The rise of cryptocurrencies has driven fundamental changes in our understanding of networking. Traditional currencies are based upon a centralized system in which a “bank” controls the integrity of the money and the legitimacy of transactions. Cryptocurrency flips that model on its head, decentralizing the monetary system and putting the control in the hands of individuals.
To make cryptocurrency to work, you must have a method of verifying and recording transactions in a way that cannot be changed. Blockchain was developed in 2008 as a tamper-proof system for digitally storing records, or blocks, on a distributed ledger in chronological order. A block of data cannot be changed once it’s added to the blockchain. It can only be complemented by new blocks, which are added sequentially and time-stamped.
Another aspect involves connecting individuals who know nothing about one another so that they can engage in these transactions. In the cryptocurrency realm, peer-to-peer (P2P) networking is the solution. Block chains do not have centralized management; instead they operate on P2P networks comprising millions of nodes. The ledger is replicated in real time across this global network, providing a transparent view of the entire ledger history and significantly reducing the risk of data loss or corruption.
A New Approach to P2P Networks
However, the P2P networking model on the other hand, lacks the scale and stability to support massive amounts of crypto transactions across an ever-increasing number of nodes. Each block is limited to 1MB, which equates to about 4,000 transactions. On average, a block is added to the ledger every 10 minutes, which equates to about seven transactions per second. That is one of the factors that contributes to the high cost of crypto mining in terms of time and energy.
The solution was to build a lightning network on top of the original P2P network to handle “off-chain” transactions. The lightning network still depends upon the underlying blockchain technology, but works on the principle that transactions do not have to be recorded individually in the master ledger. A “payment channel” based upon an enforceable blockchain “smart contract” is established between parties, who can deposit as much as they want in the pool but can only withdraw funds if all parties agree.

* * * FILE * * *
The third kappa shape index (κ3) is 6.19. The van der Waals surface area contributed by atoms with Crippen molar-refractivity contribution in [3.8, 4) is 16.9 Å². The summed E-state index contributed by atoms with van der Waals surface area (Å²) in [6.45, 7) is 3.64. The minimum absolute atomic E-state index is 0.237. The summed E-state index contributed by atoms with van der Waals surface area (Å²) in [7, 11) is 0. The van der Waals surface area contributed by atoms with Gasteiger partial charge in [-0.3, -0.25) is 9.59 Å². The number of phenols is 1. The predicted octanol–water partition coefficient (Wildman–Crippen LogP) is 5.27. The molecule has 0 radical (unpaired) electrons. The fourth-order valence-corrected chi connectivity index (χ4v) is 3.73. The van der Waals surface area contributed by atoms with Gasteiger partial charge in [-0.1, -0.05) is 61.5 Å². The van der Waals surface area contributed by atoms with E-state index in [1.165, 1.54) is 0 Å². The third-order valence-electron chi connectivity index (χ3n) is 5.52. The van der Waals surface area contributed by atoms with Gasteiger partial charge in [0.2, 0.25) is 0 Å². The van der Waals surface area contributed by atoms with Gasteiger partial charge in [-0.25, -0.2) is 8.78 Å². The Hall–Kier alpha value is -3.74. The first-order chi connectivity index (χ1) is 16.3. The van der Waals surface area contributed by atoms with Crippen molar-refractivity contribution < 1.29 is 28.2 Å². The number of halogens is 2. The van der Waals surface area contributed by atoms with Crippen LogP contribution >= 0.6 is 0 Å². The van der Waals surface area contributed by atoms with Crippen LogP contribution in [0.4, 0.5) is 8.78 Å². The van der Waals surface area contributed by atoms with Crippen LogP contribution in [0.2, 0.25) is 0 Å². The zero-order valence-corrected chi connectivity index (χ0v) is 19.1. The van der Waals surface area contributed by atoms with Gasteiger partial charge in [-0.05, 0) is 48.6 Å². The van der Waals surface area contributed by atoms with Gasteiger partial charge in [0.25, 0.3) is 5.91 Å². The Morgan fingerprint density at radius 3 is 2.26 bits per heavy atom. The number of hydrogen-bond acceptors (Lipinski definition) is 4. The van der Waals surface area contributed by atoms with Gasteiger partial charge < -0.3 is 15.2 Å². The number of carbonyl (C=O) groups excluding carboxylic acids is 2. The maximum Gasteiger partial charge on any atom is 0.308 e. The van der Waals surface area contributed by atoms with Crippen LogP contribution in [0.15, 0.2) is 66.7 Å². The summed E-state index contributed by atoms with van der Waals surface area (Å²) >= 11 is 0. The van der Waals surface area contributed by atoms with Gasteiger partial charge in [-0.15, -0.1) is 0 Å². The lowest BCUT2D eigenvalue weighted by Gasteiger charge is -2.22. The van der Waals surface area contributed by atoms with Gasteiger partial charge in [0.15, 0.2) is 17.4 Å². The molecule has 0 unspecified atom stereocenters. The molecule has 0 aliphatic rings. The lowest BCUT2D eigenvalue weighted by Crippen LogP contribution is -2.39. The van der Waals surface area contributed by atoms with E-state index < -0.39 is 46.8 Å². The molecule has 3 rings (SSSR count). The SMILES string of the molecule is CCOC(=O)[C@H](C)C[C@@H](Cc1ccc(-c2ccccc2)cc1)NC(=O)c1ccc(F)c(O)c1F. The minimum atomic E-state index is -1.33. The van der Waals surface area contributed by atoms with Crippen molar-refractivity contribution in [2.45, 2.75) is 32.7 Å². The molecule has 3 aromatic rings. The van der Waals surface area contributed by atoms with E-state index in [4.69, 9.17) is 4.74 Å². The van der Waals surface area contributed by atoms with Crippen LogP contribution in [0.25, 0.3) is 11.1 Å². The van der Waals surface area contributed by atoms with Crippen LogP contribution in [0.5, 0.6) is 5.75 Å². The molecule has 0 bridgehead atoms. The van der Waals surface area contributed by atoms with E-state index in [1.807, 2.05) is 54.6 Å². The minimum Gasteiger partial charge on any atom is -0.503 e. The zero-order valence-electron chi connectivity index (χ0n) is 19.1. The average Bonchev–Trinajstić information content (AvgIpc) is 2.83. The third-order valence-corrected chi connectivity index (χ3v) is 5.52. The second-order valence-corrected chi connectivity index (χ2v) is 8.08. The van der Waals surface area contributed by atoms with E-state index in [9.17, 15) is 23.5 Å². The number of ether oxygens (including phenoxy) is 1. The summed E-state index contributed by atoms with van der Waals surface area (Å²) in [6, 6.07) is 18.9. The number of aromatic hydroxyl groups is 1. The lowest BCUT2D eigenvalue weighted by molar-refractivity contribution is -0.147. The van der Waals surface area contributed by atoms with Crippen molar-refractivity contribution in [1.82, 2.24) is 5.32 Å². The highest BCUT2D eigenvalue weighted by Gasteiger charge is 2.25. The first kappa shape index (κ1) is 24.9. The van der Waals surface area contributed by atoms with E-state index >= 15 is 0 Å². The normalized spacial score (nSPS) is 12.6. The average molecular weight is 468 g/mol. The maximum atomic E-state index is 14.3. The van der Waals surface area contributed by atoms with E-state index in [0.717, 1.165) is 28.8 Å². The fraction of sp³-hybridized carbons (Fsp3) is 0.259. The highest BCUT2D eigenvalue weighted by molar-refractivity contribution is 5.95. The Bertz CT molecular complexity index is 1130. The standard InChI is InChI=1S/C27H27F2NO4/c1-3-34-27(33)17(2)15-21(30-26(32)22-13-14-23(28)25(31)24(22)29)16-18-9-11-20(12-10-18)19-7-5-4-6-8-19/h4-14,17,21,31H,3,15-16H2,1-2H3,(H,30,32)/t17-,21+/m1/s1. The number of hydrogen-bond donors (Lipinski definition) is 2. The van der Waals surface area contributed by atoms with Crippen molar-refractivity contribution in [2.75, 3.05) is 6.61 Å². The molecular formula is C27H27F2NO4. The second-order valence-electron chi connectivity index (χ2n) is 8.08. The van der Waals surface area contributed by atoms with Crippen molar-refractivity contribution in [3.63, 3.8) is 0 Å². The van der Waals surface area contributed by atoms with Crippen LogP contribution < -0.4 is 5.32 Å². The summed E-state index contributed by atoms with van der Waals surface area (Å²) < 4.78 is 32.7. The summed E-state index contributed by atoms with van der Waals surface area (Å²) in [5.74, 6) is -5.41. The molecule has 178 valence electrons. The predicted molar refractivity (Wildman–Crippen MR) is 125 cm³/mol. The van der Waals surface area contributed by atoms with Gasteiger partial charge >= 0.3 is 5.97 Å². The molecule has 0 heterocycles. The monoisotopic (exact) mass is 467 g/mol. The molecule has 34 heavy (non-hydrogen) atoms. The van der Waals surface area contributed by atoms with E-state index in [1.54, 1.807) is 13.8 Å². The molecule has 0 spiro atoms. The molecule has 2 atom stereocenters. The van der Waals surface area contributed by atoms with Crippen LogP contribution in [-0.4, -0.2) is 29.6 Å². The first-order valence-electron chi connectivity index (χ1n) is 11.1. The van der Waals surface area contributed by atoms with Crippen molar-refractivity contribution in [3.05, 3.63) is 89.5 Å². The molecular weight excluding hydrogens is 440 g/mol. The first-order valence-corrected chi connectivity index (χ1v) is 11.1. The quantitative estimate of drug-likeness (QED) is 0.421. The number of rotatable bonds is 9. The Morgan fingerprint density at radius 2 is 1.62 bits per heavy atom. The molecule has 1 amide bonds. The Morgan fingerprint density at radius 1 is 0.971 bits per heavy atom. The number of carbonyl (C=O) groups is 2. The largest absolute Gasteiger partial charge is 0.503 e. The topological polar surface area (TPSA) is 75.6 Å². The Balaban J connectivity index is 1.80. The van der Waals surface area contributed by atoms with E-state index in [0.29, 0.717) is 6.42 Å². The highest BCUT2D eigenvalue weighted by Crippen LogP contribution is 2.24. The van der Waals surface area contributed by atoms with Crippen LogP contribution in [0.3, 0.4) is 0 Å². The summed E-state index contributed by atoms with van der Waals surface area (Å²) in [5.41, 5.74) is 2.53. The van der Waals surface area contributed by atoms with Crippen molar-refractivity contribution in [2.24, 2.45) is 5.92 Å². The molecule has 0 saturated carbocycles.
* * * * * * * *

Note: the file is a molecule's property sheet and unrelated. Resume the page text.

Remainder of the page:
Any party can close out the payment channel at any time and broadcast the final balance to the blockchain network. “Watchtowers” (third-party monitors) help reduce the risk of a channel being closed fraudulently.
Speed, Throughput and Privacy
The primary benefits of the lightning network are its speed and throughput. Transactions can be completed in less than a minute and often in milliseconds. The transactions are not data-intensive — only headers are sent across the network in most cases and a few Kbps of bandwidth is sufficient. It is estimated that the lightning network could ultimately support millions of transactions per second, making micro transactions feasible.
The lightning network also affords greater privacy to users. It uses the “onion routing” techniques of the Tor network, which encapsulates messages in layers of encryption. Additionally, the details of individual payments are not recorded in the blockchain, and individual nodes cannot trace the source or destination of funds unless they are directly involved in the transaction.
Purpose-built P2P crypto networks have useful applications in mobile computing, decentralized payment systems, crowd sensing, distributed storage and more. The need to solve the scalability problem with cryptocurrency is redefining networking to enable highly efficient transactions across millions of distributed nodes.